Consultation times in general practice have increased over the years; the average length of a consultation in 1990 was 8.33 minutes and 9.36 minutes in 1997.1 By 2003, the median consultation length was 13.3 minutes.2
Most surgeries book patient consultations at 10-minute intervals. Difficulties with time management and running late are common among GPs and can be stressful and frustrating for both patients and GPs.
With more complex health problems and the need to gather ever more information during consultations, it seems as though consultations are set to get longer.
There are a number of factors determining consultation length and various methods can be used to keep on track. Indeed, there is also some evidence to suggest that consultations do not have to be long in order for patients to feel satisfied.3
Factors affecting length
A number of specific factors have been found to increase the length of the consultation, including the presence of psychosocial problems and a positive attitude toward them by the GP.
New problems, city-based practices and female patients are also associated with longer consultation times.4 It would also seem logical that those presenting with multiple problems would increase the length of the consultation.
Being aware of these factors can enable GPs to pay more attention to time keeping and implement strategies to help time management.
Managing time effectively
Start as you mean to go on
Arriving at the surgery early will allow time to settle in, have a drink, check emails, start the computer up, prepare for the first patient and start the surgery on time.
Adjust your booking intervals
If you are currently working with consultation booking intervals of less than 10 minutes, it may be worth increasing to a 10-minute slot if you find that you often run behind or finish late.
Improve your IT skills
Battling with the computer is a sure way to slow you down. Make sure you are familiar with the system and aware of any shortcuts that can be used.
Learning to touch type if you can not already do so can also save a lot of time.
Keep patients informed
Many patients are unaware of the length of the consultation they have booked. Informing patients when they book or through a poster in reception will help with their expectations of the consultation.
They should also be informed that they have the option of booking a longer or double appointment if they have a number of things to go through.
If there is a patient who you know always makes you run late who is booking a follow-up appointment, encourage them to do so at the end of a surgery so it does not affect the rest of your appointments.
A 10-minute consultation is not long enough to satisfactorily deal with a long list of problems, unless they are each very minor, which is usually not the case.
It helps if you can try to identify early on in the consultation whether the patient has come about more than just one thing. Allowing the patient time at the beginning of the consultation, using open questions and picking up on non-verbal cues, will help with this, as well as being direct and asking if there is anything else after the first problem has been presented.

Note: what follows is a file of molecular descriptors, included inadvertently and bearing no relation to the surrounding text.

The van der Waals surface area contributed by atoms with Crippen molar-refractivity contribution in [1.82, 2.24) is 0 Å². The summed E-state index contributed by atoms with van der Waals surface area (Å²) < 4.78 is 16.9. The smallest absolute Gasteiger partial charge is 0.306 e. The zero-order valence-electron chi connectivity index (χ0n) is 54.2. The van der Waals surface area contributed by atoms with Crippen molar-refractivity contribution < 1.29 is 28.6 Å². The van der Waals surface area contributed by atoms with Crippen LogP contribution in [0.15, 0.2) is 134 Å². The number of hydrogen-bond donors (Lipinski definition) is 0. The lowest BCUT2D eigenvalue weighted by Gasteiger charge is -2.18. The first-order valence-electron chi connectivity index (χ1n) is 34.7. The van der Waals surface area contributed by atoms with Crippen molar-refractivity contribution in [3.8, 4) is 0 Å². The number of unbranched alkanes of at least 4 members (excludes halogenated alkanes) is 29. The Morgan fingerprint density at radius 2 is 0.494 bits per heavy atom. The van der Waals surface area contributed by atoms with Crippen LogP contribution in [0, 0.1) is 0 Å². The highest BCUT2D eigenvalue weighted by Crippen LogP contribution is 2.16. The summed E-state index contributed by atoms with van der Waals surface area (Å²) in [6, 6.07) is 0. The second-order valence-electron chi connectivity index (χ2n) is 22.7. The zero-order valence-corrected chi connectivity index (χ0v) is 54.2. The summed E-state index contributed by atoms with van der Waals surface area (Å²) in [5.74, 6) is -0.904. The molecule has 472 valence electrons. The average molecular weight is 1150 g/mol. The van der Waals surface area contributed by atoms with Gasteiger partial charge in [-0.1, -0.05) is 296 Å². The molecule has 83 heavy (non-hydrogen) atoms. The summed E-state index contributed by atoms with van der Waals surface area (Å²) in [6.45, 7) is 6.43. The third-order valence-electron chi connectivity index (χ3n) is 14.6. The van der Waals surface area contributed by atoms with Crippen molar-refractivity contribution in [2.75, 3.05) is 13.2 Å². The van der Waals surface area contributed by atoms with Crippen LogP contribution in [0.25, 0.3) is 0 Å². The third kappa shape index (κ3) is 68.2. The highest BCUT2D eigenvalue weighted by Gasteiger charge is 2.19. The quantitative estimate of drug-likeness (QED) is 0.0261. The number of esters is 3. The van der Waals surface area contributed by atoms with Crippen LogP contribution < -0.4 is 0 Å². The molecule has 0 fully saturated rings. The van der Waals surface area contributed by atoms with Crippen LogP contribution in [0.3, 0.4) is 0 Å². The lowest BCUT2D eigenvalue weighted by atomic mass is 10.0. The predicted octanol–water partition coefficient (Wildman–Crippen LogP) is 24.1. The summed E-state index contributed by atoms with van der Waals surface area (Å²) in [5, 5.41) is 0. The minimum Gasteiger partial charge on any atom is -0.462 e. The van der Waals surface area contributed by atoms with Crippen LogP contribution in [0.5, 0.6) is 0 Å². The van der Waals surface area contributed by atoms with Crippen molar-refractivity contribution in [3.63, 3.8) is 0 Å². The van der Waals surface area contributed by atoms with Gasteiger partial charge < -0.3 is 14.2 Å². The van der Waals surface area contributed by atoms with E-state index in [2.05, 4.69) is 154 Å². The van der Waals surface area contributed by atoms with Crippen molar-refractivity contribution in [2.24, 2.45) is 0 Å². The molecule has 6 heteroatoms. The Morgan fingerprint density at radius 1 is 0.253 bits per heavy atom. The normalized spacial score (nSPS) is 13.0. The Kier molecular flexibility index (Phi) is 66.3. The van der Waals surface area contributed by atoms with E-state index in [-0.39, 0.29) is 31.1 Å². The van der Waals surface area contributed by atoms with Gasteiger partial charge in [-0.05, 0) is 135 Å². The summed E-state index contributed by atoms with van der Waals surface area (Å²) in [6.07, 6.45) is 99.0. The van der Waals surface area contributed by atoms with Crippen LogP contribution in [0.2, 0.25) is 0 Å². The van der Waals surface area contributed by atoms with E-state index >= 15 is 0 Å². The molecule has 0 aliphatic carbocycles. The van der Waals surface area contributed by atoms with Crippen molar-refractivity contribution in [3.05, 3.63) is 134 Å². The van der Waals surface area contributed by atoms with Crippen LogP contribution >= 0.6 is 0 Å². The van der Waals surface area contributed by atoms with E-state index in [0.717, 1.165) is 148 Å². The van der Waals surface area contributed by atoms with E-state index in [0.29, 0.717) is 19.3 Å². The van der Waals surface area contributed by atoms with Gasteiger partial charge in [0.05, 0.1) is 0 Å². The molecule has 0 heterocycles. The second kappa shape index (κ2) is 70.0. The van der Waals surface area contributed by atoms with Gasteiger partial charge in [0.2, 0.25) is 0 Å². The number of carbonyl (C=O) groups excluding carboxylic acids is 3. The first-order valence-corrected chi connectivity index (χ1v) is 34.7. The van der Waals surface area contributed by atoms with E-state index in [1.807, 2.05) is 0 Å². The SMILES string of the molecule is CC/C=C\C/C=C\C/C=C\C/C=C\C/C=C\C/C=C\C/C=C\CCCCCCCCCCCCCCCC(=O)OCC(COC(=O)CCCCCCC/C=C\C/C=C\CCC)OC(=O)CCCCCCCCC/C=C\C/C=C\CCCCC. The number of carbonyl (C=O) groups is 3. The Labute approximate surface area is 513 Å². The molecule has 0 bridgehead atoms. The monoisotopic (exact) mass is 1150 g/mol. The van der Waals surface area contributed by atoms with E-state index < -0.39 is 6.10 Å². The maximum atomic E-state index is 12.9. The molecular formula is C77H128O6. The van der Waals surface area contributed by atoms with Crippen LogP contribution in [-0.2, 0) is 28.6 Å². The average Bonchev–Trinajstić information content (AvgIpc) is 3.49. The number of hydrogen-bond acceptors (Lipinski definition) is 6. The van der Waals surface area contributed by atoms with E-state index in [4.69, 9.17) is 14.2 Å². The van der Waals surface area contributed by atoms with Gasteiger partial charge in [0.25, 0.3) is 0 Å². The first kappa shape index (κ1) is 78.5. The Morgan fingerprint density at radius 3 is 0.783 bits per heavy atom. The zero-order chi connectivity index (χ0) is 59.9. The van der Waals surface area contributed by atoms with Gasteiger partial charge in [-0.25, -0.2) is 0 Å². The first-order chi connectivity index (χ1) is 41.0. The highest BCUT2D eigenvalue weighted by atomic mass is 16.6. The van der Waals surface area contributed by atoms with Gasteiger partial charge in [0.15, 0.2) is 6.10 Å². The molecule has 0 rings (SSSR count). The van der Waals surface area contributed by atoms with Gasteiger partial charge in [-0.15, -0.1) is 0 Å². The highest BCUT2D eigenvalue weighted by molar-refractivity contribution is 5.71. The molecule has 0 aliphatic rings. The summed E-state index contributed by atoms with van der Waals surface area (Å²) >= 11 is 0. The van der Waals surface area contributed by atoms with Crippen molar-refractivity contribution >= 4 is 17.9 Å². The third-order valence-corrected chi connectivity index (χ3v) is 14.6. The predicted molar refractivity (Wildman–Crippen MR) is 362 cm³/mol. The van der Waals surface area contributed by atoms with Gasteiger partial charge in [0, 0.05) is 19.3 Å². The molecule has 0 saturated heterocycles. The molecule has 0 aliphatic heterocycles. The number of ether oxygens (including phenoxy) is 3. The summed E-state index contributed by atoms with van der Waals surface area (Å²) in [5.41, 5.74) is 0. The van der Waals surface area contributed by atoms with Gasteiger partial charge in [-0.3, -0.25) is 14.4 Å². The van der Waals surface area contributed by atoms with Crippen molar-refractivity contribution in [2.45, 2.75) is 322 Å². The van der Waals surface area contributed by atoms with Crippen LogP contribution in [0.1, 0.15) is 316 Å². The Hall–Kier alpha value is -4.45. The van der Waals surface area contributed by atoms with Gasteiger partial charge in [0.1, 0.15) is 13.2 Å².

The best thing to do when presented with a list of problems is to prioritise. Asking the patient which he or she considers to be the most important is one way of doing this, however sometimes it is clear that there is a clinical priority within the list.
Consider a polite way of asking the patient to reattend so that the other problems can be tackled. Most patients will be pleased that you want to spend time dealing with their problems effectively.
Ending the consultation
There are times when, despite the consultation clearly being over, patients continue to chat or prolong the consultation.
As long as the patient's needs have been met within the consultation, this is a time when breaking rapport is acceptable and necessary.
Ways to do this include breaking eye contact; altering your body position away from the patient; speaking faster and louder than the patient; sitting up straighter; handing over a prescription or patient information leaflet or starting to stand up. In some cases, it may even be necessary to stand up and open the door for the patient.5
- Dr Kular is a locum GP in Nottingham
- This topic falls under section 2 of the RCGP curriculum 'The General Practice Consultation', www.healthcarerepublic.com/curriculum.
1. Consultation times have increased over recent years.
2. Female patients, psychosocial problems, new problems and city-based practices all have longer consultation times.
3. Prioritise problems when patients attend with a list.
4. Be prepared to break rapport to end the consultation.
1. Review Body on Doctors' and Dentists' Remuneration, 27th Report 1998. London, The Stationery Office, 1998.
2. Transforming Primary Care: the Role of PCTs in Shaping and Supporting General Practice. London, Audit Commission, 2004.
3. Jenkins L, Britten N, Barber N et al. Consultations do not have to be longer. BMJ 2002; 325: 388.
4. Deveugele M, Derese A, van den Brink-Muinen A et al. Consultation length in general practice: cross sectional study in six European countries. BMJ 2002; 325: 472.
5. Moulton L. The Naked Consultation. A practical guide to primary care consultation skills. Oxford, Radcliffe Publishing, 2007.